• First placement is 70 days in duration
  • Final placement is 100 days in duration

Placement settings

At LSBU we work closely with a number of primary and social care organisations to provide a wide range of suitable placements. These placements take place across a variety of settings from all sectors including local authorities, private, voluntary and independent sectors. The providers offer placements across the required service user communities; children and families, adults, learning disabilities and mental health.

Examples of placements include:

  • Traditional local authority services
  • Hestia Supported housing services including mental health and domestic violence
  • St Mungos
  • Victim Support
  • Schools
  • Mind
  • Age UK
  • Carers organisations
  • Prison placements through PACT and Spurgeons

70 day placement 

During the first practice placement, you will be expected to practice as trainee professionals being responsible of cases under close supervision and undertaking social work interventions in less complex situations and operating as a member of the inter-professional team. You will demonstrate knowledge, skills and commitment to core values of social work as well as capacity to work with people and situations where decisions are not always clear-cut. You will be encouraged to develop oral and written communication skills, negotiating skills, IT skills and presentation skills. You are actively encouraged to use this opportunity to test out your new knowledge base and to try different social work methods and approaches.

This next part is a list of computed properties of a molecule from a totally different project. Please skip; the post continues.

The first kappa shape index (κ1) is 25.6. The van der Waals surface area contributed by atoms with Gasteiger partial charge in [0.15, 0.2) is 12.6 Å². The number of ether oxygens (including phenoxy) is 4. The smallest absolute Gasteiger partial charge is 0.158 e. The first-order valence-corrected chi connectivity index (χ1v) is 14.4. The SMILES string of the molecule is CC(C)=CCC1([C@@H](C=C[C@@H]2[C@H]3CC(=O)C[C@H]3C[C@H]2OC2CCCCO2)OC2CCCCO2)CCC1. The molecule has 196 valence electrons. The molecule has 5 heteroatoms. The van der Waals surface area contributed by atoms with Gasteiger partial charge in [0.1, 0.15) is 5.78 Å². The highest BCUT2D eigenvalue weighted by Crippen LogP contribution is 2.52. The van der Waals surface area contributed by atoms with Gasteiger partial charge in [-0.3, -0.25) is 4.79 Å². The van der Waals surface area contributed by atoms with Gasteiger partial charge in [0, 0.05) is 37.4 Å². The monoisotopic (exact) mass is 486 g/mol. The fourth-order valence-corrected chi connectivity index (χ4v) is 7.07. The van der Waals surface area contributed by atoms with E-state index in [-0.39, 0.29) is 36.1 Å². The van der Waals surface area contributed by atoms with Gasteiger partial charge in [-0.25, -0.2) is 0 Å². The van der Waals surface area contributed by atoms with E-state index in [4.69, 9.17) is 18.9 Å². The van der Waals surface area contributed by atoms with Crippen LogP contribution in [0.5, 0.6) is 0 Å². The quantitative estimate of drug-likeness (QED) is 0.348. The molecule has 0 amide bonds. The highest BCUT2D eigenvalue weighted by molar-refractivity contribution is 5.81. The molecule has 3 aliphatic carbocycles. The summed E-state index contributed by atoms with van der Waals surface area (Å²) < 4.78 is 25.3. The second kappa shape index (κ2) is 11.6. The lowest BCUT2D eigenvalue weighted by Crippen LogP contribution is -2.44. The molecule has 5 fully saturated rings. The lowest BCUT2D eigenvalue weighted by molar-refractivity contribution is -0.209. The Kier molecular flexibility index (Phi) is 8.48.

The 70 day placement will usually be within the private, voluntary and independent sectors or occasionally within a local authority setting. You will be placed with a Practice Educator who will be responsible for you whilst on placement and will act as a mentor throughout your time on placement as well as offer guidance and feedback.

100 day placement

The final practice placement will prepare you for the statutory aspects of social work by offering you opportunities to demonstrate engagement with formal assessment processes (observation, gathering information, analysis, reporting, use of evidence base, development of clear recommendations) to include: formal processes considering risk and/or safeguarding for child protection, for mental health or with vulnerable adults  and opportunities to reflect on, discuss and analyse appropriate use of authority and use of formal agency recording for assessment/risk. You will also apply and understand legal frameworks relevant for social work, practice and organisational policies and decisions as well as their impact on service delivery to service users, multi-agency working, including planning interventions with other agencies and analysing and managing tensions. You will present outcomes for formal assessment processes including analysis of risk/recommendations in line with organisational policy/procedure at e.g. panels/meetings/courts as well as meet the demands of a high pressured environment where time and competing interests have to be managed effectively.